A childless father who has a son
By Dr. Robert Owens
I am blessed. My wife gave me a son. He was hers before he was mine. Then he became ours. In my heart he is always mine and I feel as if I am his Dad. But it often feels like a homerun record with an asterisk, an almost. You see, I’m a step-father. That’s as close as I will ever come to experiencing the life of a father and for that I am forever thankful to God for I am a childless father who has a son.
I know the pride of watching my son play little league. Together we experienced the joy of victory and the agony of defeat. I encouraged him to play music. I helped with homework. I watched him march in band. I raced against the stop lights time after time to make it to events and meetings with teachers, doctor’s appointments, and birthdays. I watched him graduate grade school after driving him from one town to another so he could remain in the same school with his friends after we moved. I blessed God when he graduated high school and earned scholarships to college. I was happy when he chose the girl my wife and I prayed for long before we ever met her, enjoyed being the father of the groom, and I love my grandchildren with all my heart. I am truly blessed. My wife gave me a son.
But there are four other children I have never known. Four other children blood of my blood and bone of my bone that I never had the chance to know.
These are my aborted children.
They were aborted without my consent, told by the women involved and the courts that it was none of my business, murdered within the law, slaughtered beyond the pale. They are still alive within my heart.
Let me say in defense of the women who aborted my children, before I gave my life to Christ I was a snake. As a matter of fact I’ve always said that before I was saved snakes would cross the street when they saw me coming. I was a drug addicted; drunken scheming dreamer convinced I should be something I wasn’t and equally convince I wasn’t what I was.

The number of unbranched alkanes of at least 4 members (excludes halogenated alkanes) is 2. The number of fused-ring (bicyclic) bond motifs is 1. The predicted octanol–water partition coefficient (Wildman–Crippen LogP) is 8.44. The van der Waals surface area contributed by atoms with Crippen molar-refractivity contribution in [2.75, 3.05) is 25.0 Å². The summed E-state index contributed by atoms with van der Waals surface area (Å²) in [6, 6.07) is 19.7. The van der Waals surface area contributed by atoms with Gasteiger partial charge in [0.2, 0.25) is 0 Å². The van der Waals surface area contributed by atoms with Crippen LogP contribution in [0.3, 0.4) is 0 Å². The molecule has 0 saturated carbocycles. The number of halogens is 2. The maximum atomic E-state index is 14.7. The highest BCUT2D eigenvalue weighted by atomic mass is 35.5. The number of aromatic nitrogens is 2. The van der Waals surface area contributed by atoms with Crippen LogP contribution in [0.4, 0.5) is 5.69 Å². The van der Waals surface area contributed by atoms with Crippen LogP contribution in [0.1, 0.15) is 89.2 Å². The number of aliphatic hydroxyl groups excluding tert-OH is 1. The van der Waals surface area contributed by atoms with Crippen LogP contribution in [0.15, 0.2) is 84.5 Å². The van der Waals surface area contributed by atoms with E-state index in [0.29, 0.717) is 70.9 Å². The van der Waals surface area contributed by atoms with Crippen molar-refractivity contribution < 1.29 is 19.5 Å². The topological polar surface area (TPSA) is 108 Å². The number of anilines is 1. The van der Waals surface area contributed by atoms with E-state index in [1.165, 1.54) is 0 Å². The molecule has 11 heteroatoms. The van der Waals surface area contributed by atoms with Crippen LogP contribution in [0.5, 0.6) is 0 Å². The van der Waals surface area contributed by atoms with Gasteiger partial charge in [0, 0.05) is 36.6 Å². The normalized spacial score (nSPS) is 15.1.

Any young woman who learned they were pregnant and that I was the father could not be blamed for deciding I was a waste of space, a self-indulgent loser, and a disaster as a potential father. And although none of the three young women involved ever told me why they aborted my children, that’s what I have always thought was my addition to the equation.
Once I gave my life to Christ. Once I sobered up, straightened out, and stood in the light of His love I knew he forgave me for any part I played in the deaths of these innocent children. I know He forgives everyone who lays their sins at the foot of the cross.
Over the years He has ministered to my heart, my spirit, and my soul as I have cried tears for who could have been. I am healed for when He said, “It is finished,” sin was defeated. When He rose from the grave life conquered death, and since He ascended into heaven where He took His place at the right hand of the Father together we all live in Him. I am healed.
But there is not a day I don’t miss those children. There is not a day I don’t think of what might have been. There is not a day that I don’t imagine seeing them in Him.
I struggle sometimes knowing that two of the women who aborted my children later had other children. They’ve had an experience they took from me. I don’t begrudge them the joy of parenting. I have forgiven them. But sometimes I’m jealous of what they have and of what I shall never have and for this I repent. I also struggle sometimes watching other women I know have had abortions and later had children. I know God has forgiven them. I don’t have anything against them but at times I struggle with my own emotions.
All of this is the burden of this forgotten father. I was forgotten in the decision to abort my children. I have been forgotten in all the years since.
I may be forgotten but I cannot forget.
My children died. Four lost lives in the American holocaust of millions. They are four souls whose blood cries out to God, four cracks in my broken heart, four children of God I long to know, four tears I shall cry till the day we meet.
A step-father is like a used shoe. It may look good, it may wear well, and at time it may even feel good. But it’s still a used shoe.
However my step-son may feel about me I know how I feel about him. He is my son. I may have lost four but I have gained one. I am blessed. My wife gave me a son.
Dr. Robert Owens teaches History, Political Science, and Religion. He is the Historian of the Future @ http://drrobertowens.com © 2018 Contact Dr. Owens firstname.lastname@example.org Follow Dr. Robert Owens on Facebook or Twitter @ Drrobertowens or visit Dr. Owens Amazon Page / Edited by Dr. Rosalie Owens